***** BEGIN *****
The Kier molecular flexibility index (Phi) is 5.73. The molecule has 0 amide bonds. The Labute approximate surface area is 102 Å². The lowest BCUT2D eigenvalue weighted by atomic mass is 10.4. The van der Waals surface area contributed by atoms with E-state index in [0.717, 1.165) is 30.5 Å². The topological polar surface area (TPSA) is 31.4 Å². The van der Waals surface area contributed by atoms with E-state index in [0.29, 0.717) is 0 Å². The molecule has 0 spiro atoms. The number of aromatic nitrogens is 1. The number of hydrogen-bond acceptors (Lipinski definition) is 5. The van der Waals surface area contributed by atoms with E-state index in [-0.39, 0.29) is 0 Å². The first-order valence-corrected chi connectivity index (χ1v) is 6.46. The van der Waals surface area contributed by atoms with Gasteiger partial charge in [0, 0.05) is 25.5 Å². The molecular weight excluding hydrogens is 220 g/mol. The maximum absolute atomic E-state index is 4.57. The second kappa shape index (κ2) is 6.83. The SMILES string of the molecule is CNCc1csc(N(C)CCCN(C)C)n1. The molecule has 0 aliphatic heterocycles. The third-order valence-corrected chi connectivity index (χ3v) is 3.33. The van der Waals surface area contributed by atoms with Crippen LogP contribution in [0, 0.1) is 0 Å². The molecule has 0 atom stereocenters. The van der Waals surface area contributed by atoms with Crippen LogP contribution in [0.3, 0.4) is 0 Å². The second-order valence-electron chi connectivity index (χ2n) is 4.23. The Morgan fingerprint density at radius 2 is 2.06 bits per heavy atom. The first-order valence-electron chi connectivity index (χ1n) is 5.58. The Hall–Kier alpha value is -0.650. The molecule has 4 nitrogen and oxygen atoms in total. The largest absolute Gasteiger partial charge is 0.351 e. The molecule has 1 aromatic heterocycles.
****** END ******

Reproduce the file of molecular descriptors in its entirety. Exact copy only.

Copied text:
The Kier molecular flexibility index (Phi) is 5.73. The molecule has 0 amide bonds. The Labute approximate surface area is 102 Å². The lowest BCUT2D eigenvalue weighted by atomic mass is 10.4. The van der Waals surface area contributed by atoms with E-state index in [0.717, 1.165) is 30.5 Å². The topological polar surface area (TPSA) is 31.4 Å². The van der Waals surface area contributed by atoms with E-state index in [0.29, 0.717) is 0 Å². The molecule has 0 spiro atoms. The number of aromatic nitrogens is 1. The number of hydrogen-bond acceptors (Lipinski definition) is 5. The van der Waals surface area contributed by atoms with E-state index in [-0.39, 0.29) is 0 Å². The first-order valence-corrected chi connectivity index (χ1v) is 6.46. The van der Waals surface area contributed by atoms with Gasteiger partial charge in [0, 0.05) is 25.5 Å². The molecular weight excluding hydrogens is 220 g/mol. The maximum absolute atomic E-state index is 4.57. The second kappa shape index (κ2) is 6.83. The SMILES string of the molecule is CNCc1csc(N(C)CCCN(C)C)n1. The molecule has 0 aliphatic heterocycles. The third-order valence-corrected chi connectivity index (χ3v) is 3.33. The van der Waals surface area contributed by atoms with Crippen LogP contribution in [0, 0.1) is 0 Å². The molecule has 0 atom stereocenters. The van der Waals surface area contributed by atoms with Crippen LogP contribution in [0.3, 0.4) is 0 Å². The second-order valence-electron chi connectivity index (χ2n) is 4.23. The Morgan fingerprint density at radius 2 is 2.06 bits per heavy atom. The first-order valence-electron chi connectivity index (χ1n) is 5.58. The Hall–Kier alpha value is -0.650. The molecule has 4 nitrogen and oxygen atoms in total. The largest absolute Gasteiger partial charge is 0.351 e. The molecule has 1 aromatic heterocycles.